'62 Jazzmaster Review

manufacturer: Fender date: 11/09/2012 category: Electric Guitars
Fender: '62 Jazzmaster
The uniquely contoured body of the Jazzmaster incorporates a snappy 25.5" scale length with warm-sounding pickups. Original lead and rhythm circuit switching incorporates independent volume and tone controls, and the floating tremolo with tremolo lock adds to the distinctive look and sound of the Jazzmaster.
 Sound: 9.4
 Overall Impression: 9.2
 Reliability & Durability: 9
 Action, Fit & Finish: 6.6
 Features: 9.8
 Overall rating:
 8.4 
 Reviewer rating:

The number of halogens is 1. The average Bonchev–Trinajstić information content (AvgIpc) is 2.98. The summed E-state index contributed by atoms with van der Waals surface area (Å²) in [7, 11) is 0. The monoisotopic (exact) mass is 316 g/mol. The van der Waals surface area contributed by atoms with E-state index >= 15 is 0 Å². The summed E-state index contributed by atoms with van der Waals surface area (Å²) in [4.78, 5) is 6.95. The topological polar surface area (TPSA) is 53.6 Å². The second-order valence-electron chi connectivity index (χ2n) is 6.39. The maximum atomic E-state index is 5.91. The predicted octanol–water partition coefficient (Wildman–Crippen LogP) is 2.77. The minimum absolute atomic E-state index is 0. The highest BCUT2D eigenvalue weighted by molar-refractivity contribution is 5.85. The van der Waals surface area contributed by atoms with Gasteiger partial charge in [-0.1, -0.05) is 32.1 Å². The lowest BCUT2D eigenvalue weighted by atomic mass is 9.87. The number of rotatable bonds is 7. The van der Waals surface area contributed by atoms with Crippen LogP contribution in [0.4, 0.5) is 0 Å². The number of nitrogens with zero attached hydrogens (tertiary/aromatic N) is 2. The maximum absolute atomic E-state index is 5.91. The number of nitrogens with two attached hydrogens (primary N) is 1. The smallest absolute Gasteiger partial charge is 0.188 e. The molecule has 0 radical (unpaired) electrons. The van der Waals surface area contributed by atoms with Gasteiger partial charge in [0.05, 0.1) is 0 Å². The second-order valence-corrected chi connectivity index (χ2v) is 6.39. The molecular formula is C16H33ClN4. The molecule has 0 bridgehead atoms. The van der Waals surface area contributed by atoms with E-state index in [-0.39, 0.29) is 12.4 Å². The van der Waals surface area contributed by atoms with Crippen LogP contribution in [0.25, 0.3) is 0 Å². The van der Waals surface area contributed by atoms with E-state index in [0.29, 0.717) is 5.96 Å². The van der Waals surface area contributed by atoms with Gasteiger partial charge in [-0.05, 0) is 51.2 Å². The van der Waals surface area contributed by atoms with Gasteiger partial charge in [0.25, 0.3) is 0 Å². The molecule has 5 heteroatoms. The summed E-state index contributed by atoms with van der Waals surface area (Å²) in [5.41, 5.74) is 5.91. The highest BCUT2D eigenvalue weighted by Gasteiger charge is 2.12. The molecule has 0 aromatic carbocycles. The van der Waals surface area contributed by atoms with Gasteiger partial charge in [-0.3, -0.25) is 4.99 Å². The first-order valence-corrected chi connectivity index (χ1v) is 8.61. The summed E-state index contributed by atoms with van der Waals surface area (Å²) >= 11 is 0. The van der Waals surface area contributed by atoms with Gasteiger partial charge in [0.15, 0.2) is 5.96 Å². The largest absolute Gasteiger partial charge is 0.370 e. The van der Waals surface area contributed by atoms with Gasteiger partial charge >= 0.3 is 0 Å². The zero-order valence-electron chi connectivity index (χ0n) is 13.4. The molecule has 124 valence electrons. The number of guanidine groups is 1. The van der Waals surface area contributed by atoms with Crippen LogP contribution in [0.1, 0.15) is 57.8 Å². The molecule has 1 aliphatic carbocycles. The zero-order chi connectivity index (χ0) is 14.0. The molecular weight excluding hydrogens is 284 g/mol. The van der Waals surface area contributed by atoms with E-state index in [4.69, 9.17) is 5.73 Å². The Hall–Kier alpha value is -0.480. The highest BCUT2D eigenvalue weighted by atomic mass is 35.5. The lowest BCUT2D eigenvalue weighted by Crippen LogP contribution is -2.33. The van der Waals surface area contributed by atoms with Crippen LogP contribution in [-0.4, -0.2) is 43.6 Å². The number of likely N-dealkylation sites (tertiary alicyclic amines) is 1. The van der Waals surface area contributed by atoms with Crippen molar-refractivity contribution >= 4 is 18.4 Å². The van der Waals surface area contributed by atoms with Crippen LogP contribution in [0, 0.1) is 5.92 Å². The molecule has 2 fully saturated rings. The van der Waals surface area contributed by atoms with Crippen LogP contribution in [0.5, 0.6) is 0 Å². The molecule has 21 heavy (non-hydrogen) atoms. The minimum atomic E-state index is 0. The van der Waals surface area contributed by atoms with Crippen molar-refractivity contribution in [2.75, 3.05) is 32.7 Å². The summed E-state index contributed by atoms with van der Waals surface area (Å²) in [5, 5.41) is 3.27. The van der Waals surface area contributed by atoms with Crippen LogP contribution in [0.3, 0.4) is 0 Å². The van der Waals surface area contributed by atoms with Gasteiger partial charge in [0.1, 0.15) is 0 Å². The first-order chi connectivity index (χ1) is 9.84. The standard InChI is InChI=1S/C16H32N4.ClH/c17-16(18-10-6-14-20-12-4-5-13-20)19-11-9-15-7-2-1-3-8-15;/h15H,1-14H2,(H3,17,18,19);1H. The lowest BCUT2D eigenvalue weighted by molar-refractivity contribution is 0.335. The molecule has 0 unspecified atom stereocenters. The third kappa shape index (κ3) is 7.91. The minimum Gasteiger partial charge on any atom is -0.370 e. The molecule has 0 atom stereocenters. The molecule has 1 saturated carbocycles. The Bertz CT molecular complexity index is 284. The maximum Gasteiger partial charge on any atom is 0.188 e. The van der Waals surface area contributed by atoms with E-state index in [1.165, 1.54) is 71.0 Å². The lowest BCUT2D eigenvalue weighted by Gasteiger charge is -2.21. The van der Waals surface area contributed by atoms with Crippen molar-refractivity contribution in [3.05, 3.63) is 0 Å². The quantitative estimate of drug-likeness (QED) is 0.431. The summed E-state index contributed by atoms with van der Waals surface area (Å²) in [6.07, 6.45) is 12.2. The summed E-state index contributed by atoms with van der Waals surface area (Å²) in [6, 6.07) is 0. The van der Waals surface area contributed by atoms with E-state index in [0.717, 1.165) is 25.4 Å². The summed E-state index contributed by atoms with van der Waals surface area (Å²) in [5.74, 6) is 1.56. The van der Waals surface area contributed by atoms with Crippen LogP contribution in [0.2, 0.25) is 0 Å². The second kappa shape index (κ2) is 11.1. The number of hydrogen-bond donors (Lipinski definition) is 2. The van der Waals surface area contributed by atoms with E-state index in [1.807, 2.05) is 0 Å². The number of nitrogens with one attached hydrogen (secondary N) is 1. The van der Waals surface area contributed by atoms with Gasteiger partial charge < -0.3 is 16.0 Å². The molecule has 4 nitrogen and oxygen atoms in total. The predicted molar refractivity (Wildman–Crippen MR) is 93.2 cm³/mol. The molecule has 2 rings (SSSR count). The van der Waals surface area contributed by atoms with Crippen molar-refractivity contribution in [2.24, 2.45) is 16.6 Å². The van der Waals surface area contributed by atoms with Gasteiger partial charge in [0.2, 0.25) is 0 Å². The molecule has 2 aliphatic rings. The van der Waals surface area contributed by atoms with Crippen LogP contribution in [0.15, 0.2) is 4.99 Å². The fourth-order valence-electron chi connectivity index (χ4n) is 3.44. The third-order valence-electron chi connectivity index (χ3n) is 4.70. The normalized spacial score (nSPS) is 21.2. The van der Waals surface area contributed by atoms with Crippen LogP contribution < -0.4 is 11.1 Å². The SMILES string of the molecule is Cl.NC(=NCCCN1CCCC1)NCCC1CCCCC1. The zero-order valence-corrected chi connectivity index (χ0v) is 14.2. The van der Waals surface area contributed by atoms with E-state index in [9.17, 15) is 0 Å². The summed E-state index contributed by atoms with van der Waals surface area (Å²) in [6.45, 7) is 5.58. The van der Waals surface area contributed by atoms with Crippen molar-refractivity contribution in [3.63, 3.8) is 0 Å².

8.8 
 Users rating:
 8 
 Votes:
 26 
reviews (5) 20 comments vote for this gear:
overall: 8.8
'62 Jazzmaster Reviewed by: unregistered, on november 09, 2012
1 of 1 people found this review helpful

Price paid: $ 603.9

Features: The guitar I'm basing this review on is my 2003 CIJ (Crafted in Japan) '62 re-issue Jazzmaster. 21 Vintage frets. Maple neck with rosewood fretboard. Vintage tuners, 25.5" scale D-shape neck (best Fender neck by far). Solid basswood body, offset design, this one's finished in burgundy mist. Floating tremelo with locking feature, threaded saddle bridge. 2x passive wide-wound single coil pickups on a 3-way selector. 1x volume and tone controls, switchable rhythm circuit with independent tone and volume controls. It's a very unique guitar, although it shares many parts with the later Jaguar model. It really depends what you use it for as to how useful some of the features are, e.g. the rhythm circuit. I got it because I really wanted the features. // 10